staff of the _Daily News_. It's all well enough to stand there
laughing, but I believe there'll be a war, and then my troubles
will begin!"

Ailsa, down on her knees again, dabbled thoughtfully in the soil,
exploring the masses of matted spider-wort for new shoots.

Camilla looked on, resignedly, her fingers playing with the
loosened masses of her glossy black hair. Each was following in
silence the idle drift of thought which led Camilla back to her
birthday party.

"Twenty!" she said still more resignedly--"four years younger than
you are, Ailsa Paige! Oh dear--and here I am, absolutely
unmarried. That is not a very maidenly thought, I suppose, is it
Ailsa?"

"You always were a romantic child," observed Ailsa, digging
vigorously in the track of a vanishing May beetle. But when she
disinterred him her heart failed her and she let him scramble away.

"There! He'll probably chew up everything," she said. "What a
sentimental goose I am!"

"The first trace of real sentiment I ever saw you display," began
Camilla reflectively, "was the night of my party."

Ailsa dug with energy. "_That_ is absurd! And not even funny."

"You _were_ sentimental!"

"I--well there is no use in answering you," concluded Ailsa.

"No, there isn't. I've seen women look at men, and men look back
again--the way _he_ did!"

"Dear, please don't say such things!"

"I'm going to say 'em," insisted Camilla with malicious
satisfaction. "You've jeered at me because I'm tender-hearted
about men. Now my chance has come!"

Ailsa began patiently: "There were scarcely a dozen words
spoken----"

Camilla, delighted, shook her dark curls.

"You've said that before," she laughed. "Oh, you pretty minx!--you
and your dozen words!"

Ailsa Paige arose in wrath and stretched out a warning arm among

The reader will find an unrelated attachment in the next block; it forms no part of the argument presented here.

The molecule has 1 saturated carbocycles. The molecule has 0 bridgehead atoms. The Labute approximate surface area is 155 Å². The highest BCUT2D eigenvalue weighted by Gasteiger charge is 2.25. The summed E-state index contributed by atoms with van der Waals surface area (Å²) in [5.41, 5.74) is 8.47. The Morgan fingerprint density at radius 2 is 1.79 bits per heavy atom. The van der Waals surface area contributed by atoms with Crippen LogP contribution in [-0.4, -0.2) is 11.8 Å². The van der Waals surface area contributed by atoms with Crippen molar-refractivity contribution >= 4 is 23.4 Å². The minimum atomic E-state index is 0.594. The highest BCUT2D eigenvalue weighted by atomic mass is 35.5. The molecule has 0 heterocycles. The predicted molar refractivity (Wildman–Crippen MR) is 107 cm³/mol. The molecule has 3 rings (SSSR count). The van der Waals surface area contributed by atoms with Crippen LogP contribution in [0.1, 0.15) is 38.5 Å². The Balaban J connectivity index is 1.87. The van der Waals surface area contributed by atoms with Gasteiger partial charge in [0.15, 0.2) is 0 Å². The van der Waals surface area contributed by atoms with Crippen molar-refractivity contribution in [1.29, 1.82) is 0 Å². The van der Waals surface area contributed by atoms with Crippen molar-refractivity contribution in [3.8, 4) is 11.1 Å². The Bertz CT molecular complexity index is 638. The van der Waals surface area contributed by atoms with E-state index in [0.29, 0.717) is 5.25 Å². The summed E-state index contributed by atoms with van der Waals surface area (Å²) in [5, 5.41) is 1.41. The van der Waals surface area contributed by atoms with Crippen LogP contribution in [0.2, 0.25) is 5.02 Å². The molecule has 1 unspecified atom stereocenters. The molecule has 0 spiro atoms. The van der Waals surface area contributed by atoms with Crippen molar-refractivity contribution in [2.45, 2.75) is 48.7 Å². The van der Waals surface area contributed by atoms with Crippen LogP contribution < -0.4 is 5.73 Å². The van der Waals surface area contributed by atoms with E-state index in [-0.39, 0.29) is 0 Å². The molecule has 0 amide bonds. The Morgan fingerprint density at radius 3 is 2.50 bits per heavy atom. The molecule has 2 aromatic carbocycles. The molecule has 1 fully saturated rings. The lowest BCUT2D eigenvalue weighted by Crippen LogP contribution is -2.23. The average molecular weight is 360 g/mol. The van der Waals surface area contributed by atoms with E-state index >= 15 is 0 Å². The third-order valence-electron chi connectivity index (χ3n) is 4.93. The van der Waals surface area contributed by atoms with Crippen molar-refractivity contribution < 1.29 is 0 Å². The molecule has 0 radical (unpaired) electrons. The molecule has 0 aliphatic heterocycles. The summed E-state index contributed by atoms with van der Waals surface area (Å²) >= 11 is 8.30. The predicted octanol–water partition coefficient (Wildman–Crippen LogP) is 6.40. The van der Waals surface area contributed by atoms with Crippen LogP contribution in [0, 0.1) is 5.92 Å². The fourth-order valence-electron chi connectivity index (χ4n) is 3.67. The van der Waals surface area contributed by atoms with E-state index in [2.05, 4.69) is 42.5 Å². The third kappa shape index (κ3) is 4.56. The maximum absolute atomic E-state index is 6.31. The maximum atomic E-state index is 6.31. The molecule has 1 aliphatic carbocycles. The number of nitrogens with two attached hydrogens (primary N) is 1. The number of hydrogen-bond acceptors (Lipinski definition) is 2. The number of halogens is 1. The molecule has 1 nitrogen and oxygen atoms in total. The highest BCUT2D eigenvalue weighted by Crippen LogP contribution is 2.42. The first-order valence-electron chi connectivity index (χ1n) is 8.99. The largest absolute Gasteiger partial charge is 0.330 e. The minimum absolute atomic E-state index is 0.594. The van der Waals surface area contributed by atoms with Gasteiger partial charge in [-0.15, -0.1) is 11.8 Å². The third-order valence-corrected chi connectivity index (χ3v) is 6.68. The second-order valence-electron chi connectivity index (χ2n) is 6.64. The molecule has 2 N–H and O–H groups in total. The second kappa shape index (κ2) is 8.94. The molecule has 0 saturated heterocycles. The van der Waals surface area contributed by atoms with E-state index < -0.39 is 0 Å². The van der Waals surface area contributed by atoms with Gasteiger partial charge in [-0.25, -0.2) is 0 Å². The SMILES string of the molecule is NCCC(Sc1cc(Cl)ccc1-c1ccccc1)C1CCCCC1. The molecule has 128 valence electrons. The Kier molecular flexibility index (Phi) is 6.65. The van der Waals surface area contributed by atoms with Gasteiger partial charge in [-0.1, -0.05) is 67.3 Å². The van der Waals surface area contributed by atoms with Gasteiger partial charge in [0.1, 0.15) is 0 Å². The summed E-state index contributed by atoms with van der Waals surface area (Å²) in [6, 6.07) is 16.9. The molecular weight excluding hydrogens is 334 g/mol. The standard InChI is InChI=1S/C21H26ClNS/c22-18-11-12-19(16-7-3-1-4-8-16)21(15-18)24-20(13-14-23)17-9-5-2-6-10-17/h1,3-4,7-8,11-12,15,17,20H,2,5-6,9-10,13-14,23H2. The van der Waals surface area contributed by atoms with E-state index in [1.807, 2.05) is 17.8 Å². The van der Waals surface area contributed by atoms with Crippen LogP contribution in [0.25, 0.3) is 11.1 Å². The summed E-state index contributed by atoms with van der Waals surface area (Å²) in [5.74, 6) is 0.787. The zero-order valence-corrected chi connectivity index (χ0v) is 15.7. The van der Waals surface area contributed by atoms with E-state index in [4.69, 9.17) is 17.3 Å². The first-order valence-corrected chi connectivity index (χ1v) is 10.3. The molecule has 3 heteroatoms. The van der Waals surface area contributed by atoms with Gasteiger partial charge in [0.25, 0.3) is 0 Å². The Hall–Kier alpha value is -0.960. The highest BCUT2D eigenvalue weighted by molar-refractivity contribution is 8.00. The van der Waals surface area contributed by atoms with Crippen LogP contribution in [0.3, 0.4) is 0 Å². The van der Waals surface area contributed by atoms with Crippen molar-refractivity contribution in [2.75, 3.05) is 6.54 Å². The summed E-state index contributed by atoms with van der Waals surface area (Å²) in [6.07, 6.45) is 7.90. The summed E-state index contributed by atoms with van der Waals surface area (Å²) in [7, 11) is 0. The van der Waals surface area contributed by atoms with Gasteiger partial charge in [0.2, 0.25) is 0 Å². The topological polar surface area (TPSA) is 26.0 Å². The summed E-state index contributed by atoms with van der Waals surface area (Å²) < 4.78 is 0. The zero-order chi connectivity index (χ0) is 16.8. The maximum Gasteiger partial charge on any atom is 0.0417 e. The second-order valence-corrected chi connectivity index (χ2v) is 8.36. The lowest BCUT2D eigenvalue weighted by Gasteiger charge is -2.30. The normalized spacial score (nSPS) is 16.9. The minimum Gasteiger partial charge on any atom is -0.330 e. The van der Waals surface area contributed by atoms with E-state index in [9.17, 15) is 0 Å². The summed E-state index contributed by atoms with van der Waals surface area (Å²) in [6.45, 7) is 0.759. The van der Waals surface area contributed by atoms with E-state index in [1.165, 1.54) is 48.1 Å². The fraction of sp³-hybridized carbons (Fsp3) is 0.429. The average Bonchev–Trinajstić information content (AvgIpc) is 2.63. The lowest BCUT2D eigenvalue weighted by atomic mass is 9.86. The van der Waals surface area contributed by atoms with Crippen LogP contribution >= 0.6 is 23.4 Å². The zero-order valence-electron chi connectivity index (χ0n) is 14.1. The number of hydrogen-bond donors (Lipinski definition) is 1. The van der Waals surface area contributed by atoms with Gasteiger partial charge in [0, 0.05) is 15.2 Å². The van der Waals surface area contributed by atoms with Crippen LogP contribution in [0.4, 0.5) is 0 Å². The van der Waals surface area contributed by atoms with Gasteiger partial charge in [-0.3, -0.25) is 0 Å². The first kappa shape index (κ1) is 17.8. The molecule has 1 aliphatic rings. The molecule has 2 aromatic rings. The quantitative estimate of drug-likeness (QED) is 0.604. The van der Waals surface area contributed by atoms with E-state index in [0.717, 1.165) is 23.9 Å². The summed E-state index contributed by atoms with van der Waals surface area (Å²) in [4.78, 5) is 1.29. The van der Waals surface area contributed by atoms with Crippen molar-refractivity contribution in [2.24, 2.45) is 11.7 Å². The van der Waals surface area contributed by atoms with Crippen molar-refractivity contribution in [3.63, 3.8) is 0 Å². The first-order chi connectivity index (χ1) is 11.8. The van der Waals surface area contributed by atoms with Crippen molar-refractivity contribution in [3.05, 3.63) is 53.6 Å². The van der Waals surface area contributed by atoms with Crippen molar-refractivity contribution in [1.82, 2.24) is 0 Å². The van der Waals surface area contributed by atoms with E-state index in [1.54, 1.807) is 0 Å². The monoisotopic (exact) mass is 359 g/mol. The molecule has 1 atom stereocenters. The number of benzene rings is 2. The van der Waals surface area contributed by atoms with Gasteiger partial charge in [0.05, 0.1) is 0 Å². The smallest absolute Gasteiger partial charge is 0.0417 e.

her leafless roses; but Camilla placed both hands on the fence top
and leaned swiftly down from the veranda steps,

"Forgive me, dear," she said penitently. "I was only trying to
torment you. Kiss me and make up. I know you too well to believe
that you could care for a man of that kind."

Ailsa's face was very serious, but she lifted herself on tiptoe and
they exchanged an amicable salute across the fence.

After a moment she said: "What did you mean by 'a man of _that_
kind'?"

Camilla's shrug was expressive. "There are stories about him."

Ailsa looked thoughtfully into space. "Well you won't say such
things to me again, about any man--will you, dear?"

"You never minded them before. You used to laugh."

"But this time," said Ailsa Paige, "it is not the least bit funny.
We scarcely exchanged----"

She checked herself, flushing with annoyance. Camilla, leaning on
the garden fence, had suddenly buried her face in both arms. In
feminine plumpness, when young, there is usually something left of
the schoolgirl giggler.

The pretty girl below remained disdainfully indifferent. She dug,
she clipped, she explored, inhaling, with little thrills, the faint
mounting odour of forest loam and sappy stems.

"I really must go back to New York and start my own garden," she
said, not noticing Camilla's mischief. "London Terrace will be
green in another week."

"How long do you stay with the Craigs, Ailsa?"

"Until the workmen finish painting my house and installing the new